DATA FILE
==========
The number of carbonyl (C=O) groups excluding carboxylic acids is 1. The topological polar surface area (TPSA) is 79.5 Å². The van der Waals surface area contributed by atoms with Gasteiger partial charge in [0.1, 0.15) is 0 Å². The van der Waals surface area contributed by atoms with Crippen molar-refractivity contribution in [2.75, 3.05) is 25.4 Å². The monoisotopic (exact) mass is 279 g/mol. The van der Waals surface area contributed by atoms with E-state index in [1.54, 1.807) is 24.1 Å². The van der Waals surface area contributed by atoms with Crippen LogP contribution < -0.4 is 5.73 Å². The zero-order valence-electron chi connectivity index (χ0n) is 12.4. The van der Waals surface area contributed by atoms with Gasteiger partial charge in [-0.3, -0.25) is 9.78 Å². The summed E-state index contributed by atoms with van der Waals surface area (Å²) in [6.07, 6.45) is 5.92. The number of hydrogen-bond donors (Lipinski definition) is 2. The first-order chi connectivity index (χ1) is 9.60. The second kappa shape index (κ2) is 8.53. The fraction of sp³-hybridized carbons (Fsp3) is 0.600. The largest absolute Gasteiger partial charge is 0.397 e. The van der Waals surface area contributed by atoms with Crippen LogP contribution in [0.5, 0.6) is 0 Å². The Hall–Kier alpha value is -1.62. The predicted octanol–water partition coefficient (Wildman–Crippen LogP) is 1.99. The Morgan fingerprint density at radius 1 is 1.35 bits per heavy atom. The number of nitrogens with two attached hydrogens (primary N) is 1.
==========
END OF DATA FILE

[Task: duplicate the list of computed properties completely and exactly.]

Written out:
The number of carbonyl (C=O) groups excluding carboxylic acids is 1. The topological polar surface area (TPSA) is 79.5 Å². The van der Waals surface area contributed by atoms with Gasteiger partial charge in [0.1, 0.15) is 0 Å². The van der Waals surface area contributed by atoms with Crippen molar-refractivity contribution in [2.75, 3.05) is 25.4 Å². The monoisotopic (exact) mass is 279 g/mol. The van der Waals surface area contributed by atoms with E-state index in [1.54, 1.807) is 24.1 Å². The van der Waals surface area contributed by atoms with Crippen LogP contribution < -0.4 is 5.73 Å². The zero-order valence-electron chi connectivity index (χ0n) is 12.4. The van der Waals surface area contributed by atoms with Gasteiger partial charge in [-0.3, -0.25) is 9.78 Å². The summed E-state index contributed by atoms with van der Waals surface area (Å²) in [6.07, 6.45) is 5.92. The number of hydrogen-bond donors (Lipinski definition) is 2. The first-order chi connectivity index (χ1) is 9.60. The second kappa shape index (κ2) is 8.53. The fraction of sp³-hybridized carbons (Fsp3) is 0.600. The largest absolute Gasteiger partial charge is 0.397 e. The van der Waals surface area contributed by atoms with Crippen LogP contribution in [0.5, 0.6) is 0 Å². The Hall–Kier alpha value is -1.62. The predicted octanol–water partition coefficient (Wildman–Crippen LogP) is 1.99. The Morgan fingerprint density at radius 1 is 1.35 bits per heavy atom. The number of nitrogens with two attached hydrogens (primary N) is 1.